Budget cuts threaten head start programs - WAFF-TV: News, Weather and Sports for Huntsville, AL

Budget cuts threaten head start programs

Head starts help some 550 children. Head starts help some 550 children.

The automatic federal budget cuts known as sequestration are now threatening head start programs for poor children.

Patricia Irvin, with Head Start Center, has worked in head start for 16 years and delights in the children.

"They really enjoy the social environment, and they enjoy the learning," she said.

"They are the neediest of the needy," said Community Action Partnership CEO, Leroy Gradford.

Gradford said he's has been warned by the feds to plan for sequestration cuts of five percent.  He said that means he might have to take 13 fewer children this fall.

Head starts help some 550 children, and Gradford said it gets results.  

"If you walk in and look at them in September, you wonder why we even want to get into this business. You walk out there now and look at some of them, and you'll see a different child," he said.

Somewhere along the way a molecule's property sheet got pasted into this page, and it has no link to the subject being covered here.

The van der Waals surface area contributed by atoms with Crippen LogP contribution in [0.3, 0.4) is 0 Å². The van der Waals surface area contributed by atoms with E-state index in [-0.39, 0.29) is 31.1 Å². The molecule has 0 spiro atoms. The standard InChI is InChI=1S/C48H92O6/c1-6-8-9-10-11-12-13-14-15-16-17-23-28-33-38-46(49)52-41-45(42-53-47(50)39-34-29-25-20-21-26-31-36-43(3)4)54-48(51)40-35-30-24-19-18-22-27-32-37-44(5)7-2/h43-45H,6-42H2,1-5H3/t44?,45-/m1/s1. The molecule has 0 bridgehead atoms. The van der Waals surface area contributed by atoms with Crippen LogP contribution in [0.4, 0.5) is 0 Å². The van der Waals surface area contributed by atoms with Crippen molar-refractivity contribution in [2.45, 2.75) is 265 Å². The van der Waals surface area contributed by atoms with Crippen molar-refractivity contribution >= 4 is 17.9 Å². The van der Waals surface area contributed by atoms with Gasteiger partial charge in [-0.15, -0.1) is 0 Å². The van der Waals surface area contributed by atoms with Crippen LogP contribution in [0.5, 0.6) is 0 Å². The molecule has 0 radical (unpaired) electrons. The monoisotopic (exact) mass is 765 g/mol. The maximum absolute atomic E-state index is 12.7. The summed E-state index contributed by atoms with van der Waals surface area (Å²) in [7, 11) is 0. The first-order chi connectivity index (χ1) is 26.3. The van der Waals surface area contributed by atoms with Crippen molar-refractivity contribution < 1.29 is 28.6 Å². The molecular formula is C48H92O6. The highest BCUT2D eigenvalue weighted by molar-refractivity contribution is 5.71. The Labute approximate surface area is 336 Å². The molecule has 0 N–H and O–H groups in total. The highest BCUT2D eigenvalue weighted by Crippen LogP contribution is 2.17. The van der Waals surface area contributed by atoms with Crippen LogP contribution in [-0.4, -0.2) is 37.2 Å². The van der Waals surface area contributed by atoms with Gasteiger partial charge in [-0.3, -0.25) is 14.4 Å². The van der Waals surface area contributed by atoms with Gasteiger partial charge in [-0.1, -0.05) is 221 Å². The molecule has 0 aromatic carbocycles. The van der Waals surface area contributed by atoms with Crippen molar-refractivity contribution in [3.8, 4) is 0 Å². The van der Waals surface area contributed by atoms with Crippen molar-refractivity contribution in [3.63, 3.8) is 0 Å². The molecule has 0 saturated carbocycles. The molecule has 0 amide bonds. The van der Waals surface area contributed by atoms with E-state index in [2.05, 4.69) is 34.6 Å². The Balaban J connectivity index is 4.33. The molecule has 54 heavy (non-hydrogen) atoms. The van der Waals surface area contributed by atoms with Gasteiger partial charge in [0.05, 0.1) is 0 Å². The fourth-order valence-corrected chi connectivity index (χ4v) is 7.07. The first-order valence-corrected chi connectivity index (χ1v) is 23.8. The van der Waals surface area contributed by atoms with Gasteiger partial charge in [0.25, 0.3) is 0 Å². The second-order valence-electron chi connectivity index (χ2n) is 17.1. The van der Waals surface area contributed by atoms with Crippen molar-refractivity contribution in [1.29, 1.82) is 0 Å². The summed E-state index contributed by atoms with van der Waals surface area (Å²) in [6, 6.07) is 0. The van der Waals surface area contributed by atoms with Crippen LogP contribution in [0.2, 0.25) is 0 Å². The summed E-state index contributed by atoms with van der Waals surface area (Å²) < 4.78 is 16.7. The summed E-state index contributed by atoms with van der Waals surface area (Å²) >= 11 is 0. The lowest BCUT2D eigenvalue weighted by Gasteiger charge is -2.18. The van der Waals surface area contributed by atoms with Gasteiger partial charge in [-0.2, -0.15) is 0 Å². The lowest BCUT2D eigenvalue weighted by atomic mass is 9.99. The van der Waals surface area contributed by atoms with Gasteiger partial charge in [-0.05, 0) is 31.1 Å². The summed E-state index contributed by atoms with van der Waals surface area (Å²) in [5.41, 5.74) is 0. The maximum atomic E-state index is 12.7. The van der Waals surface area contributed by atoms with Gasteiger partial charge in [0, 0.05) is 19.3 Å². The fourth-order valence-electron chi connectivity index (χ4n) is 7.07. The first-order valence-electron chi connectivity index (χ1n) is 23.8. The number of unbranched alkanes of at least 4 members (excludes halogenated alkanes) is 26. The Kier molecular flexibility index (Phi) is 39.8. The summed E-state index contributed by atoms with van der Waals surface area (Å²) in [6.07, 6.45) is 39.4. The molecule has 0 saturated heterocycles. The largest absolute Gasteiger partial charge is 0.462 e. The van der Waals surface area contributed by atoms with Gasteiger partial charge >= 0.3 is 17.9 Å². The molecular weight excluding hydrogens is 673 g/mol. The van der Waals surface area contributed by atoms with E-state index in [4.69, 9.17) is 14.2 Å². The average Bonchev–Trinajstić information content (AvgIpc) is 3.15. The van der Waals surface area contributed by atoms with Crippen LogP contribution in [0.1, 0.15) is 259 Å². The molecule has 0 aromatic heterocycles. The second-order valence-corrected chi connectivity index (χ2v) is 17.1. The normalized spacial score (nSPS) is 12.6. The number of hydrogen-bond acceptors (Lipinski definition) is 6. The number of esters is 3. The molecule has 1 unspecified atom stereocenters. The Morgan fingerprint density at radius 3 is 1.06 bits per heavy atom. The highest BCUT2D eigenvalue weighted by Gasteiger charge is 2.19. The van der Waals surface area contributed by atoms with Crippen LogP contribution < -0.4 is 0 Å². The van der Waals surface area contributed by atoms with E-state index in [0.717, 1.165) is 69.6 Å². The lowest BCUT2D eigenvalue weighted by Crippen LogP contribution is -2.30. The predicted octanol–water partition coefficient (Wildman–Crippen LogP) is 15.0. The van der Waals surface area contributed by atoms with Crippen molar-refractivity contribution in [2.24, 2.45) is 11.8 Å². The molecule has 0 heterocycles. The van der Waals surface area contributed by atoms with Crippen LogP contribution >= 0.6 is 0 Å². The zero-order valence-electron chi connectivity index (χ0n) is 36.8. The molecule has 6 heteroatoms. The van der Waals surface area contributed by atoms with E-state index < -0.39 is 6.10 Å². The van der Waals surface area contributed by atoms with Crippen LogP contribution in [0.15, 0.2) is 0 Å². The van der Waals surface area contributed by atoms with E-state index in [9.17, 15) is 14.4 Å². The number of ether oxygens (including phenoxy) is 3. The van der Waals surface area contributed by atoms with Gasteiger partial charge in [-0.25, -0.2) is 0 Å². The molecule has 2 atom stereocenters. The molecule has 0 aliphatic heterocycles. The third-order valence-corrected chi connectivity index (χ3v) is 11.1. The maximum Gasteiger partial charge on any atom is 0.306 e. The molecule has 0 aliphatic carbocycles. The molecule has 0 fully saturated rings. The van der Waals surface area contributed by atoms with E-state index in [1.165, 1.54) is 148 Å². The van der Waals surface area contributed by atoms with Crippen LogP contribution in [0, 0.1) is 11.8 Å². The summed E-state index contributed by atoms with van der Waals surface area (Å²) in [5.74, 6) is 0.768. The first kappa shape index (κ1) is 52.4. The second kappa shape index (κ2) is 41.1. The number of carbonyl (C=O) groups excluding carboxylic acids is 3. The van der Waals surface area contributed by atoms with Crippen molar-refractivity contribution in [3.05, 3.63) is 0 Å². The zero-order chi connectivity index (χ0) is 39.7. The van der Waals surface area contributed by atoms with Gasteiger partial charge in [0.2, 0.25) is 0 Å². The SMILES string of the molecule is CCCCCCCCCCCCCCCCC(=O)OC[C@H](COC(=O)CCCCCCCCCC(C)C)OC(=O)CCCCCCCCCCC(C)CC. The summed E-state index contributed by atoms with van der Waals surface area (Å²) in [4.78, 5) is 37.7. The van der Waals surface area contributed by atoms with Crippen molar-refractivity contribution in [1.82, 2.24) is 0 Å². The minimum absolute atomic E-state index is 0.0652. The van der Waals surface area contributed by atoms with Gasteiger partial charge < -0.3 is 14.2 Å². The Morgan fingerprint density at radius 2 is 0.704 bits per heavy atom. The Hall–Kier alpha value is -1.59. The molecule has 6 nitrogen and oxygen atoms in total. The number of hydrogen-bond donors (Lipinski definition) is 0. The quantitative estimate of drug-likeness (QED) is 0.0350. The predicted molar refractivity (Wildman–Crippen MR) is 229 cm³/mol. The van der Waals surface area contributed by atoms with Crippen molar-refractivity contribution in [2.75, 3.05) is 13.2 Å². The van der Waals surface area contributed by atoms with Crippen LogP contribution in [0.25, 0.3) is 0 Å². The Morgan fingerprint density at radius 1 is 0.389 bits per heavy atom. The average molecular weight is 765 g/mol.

Irvin said the prospect of not being able to take some kids worries her. She worries about what is going to happen to those kids as they go on into kindergarten and on into school without that Head Start head start.

"They really need a start, a head start, in order to go to the next level," said Irvin.

"There's going to be students that go into the kindergarten classroom who aren't ready or prepared for school at all," said Sandra Burton with Head Start Center.

For now, head start plans to eliminate jobs already vacant and watch for the next round of budget talks in Washington.

"Watching, waiting and praying," said Burton.

Gradford said he hopes some families can avoid the impact of the cutbacks in head start by turning instead to Huntsville Schools' Pre-K program.

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